When it’s about to rain, you might smell the ozone being brought down by the storm’s downward current of air from a higher altitude. This is because there are more water molecules in the air to bind to particles that carry odor and bring them to our nose.
If dew has time to form on the ground, it means the clear skies allowed the earth to cool and water to condense. As the temperature rises, the cricket’s metabolism also increases and allows the process that triggers the chirps to happen more quickly.
The cumulus clouds are a brilliant white with sharp outlines and look like mounds. When moonlight shines through a thin layer of cloud cover made up of ice crystals, the light forms into a halo.
Rain and rain puddles create the optimal conditions for female frogs to lay eggs, so male frogs croak louder in an attempt to attract a mate. The leaves of some trees, like maples and poplars, typically turn upward before heavy rain.
And leaves with soft stems can become droopy in response to sudden changes in humidity, allowing the wind to flip them over. A pine cone will react to changes in humidity to protect its seeds from getting drenched in the rain.
When it’s dry out, the pine cone opens back up again to allow the wind to carry the seeds off. As temperatures get colder, the weather can play a role in how early the leaves change and how long they last.
If the leaves are falling off the trees before changing into bright orange and red, it could signal an early frost or a drought. Squirrels react to their surroundings quickly and tend to be pretty clever.
According to the Farmer’s Almanac, if squirrels begin urgently gathering large amounts of acorns, it could mean a big storm is on the way or the season is about to change. The idea is that animals like squirrels can sense impending weather and prepare for it.
This is a full IELTS speaking test that contains parts 1-3 with appropriate questions. It is very useful to learn speaking vocabulary not as individual words, but as they come in natural speech.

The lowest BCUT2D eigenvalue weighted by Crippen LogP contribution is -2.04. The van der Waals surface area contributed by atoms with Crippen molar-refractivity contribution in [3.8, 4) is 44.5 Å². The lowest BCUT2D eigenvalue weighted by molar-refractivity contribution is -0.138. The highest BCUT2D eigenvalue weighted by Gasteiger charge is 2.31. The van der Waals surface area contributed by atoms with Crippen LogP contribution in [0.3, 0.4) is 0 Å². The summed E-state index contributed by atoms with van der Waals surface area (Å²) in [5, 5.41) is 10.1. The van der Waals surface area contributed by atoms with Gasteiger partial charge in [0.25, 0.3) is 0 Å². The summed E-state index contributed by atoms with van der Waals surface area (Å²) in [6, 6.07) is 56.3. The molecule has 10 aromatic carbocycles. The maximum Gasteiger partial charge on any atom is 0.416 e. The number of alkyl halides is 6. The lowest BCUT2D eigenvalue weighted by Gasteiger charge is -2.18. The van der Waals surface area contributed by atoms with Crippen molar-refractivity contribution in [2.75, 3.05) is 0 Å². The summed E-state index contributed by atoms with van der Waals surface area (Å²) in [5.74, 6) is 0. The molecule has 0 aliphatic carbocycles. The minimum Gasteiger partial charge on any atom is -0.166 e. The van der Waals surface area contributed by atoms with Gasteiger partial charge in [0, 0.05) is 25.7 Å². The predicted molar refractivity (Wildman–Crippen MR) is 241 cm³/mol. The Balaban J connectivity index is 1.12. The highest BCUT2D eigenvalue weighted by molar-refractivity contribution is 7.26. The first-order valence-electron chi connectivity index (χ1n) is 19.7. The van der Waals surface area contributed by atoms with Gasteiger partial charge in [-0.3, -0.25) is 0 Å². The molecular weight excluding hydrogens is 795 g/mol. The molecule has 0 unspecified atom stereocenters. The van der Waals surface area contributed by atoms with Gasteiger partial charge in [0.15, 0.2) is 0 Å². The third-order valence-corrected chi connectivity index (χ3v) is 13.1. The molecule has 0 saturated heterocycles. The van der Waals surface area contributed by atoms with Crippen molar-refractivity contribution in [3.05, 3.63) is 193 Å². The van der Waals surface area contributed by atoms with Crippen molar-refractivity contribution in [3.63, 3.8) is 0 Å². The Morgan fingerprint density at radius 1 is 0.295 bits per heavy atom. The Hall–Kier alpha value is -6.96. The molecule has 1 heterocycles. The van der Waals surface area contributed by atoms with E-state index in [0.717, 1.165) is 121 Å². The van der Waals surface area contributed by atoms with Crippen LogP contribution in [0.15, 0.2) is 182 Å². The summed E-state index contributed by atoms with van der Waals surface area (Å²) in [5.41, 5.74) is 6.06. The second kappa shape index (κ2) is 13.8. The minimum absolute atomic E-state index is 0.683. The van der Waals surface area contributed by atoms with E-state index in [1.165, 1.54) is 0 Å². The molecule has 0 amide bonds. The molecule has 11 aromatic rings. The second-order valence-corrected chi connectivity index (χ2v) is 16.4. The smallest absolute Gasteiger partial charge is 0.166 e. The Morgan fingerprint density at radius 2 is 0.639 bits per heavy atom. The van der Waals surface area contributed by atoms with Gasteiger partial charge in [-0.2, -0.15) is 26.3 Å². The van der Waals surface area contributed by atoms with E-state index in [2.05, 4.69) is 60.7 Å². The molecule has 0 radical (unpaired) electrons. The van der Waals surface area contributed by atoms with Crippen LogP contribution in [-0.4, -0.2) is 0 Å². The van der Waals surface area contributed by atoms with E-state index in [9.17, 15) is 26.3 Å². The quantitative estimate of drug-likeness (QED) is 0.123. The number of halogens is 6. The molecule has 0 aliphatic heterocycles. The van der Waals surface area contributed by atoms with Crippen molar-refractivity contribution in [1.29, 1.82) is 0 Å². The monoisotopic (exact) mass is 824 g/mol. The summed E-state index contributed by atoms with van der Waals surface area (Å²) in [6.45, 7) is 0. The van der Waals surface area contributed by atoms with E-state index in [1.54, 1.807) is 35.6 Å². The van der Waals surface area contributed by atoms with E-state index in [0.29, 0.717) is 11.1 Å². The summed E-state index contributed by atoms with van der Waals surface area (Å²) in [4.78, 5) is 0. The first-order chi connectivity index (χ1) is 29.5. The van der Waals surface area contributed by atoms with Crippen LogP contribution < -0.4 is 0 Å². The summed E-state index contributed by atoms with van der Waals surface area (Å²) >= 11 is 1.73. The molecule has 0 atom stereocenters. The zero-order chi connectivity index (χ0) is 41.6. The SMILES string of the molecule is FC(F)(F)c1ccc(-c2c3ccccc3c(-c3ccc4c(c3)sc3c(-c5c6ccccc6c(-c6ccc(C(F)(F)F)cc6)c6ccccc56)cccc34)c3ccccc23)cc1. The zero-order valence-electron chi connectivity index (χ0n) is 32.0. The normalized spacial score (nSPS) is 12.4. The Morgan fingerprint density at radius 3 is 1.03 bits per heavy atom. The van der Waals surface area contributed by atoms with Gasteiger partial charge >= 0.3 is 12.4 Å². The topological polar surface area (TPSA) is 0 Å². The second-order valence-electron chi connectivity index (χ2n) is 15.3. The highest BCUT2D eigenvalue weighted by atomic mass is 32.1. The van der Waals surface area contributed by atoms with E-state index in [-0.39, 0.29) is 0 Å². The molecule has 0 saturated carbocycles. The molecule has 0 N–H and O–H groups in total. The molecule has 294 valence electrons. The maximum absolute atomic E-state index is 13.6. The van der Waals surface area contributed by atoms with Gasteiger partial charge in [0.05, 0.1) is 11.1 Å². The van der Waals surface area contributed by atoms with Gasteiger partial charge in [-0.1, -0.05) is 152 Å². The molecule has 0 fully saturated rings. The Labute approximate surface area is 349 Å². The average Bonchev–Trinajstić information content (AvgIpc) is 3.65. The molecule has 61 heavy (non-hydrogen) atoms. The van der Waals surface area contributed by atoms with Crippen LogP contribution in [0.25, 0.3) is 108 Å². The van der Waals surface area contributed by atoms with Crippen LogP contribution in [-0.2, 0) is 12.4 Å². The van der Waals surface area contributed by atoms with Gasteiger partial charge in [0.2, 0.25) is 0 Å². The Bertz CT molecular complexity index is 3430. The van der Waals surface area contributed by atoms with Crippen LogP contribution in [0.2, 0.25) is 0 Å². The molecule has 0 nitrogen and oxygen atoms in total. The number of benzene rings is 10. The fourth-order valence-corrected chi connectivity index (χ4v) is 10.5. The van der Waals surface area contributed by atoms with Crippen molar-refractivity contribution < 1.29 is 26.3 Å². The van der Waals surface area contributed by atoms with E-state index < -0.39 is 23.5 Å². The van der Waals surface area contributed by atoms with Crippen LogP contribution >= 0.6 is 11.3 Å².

To help you in exam preparation, we gathered a variety of IELTS Speaking questions + answers + advanced vocabulary for weather topic. Useful linking phrases are in bluebells speaking vocabulary is in bold (put your mouse over such text to see explanations).
Cold, gloomy paydays with dark clouds and dull light. I love all the freshness around, the cool breeze nice gentle wind.
The weather is very pleasant and it's nice to see everything come back to life and blossom. No, not really... For me winter is the most depressing season, because where I live it's freezing colder cold.
It may sound strange, but my favorite weather is when it is cloudy, windy and drizzlingWhen a light rain falls in very small drops. I like such weather especially at night because I can hear the little raindrops falling and see the dew on the window, and it helps me to sleep...
It's very romantic and gives me a sort of feeling like I'm in an old black and white movie. And downpoursVery heavy rains. And I hate when temperature goes below zeroth become negative., it's too cold for me.
It affects the overall temperature of the world, making the weather warmer. And gloomy weatherWeather with dark clouds and dull light.
In my opinion, during cold and dull days people are more depressed and irritated than usual... The words weather and whether have nothing in common other than their pronunciation, but English speakers are sometimes unsure which one to use.
The words weather and whether are pronounced identically, hence the confusion in spelling. Just remember that whether is more or less interchangeable with “if,” while weather indicates the temperature and atmospheric conditions.
Whether is a prime example of a word that will slip past the spell check. Flying fingers find it easy to miss the single letter that separates them.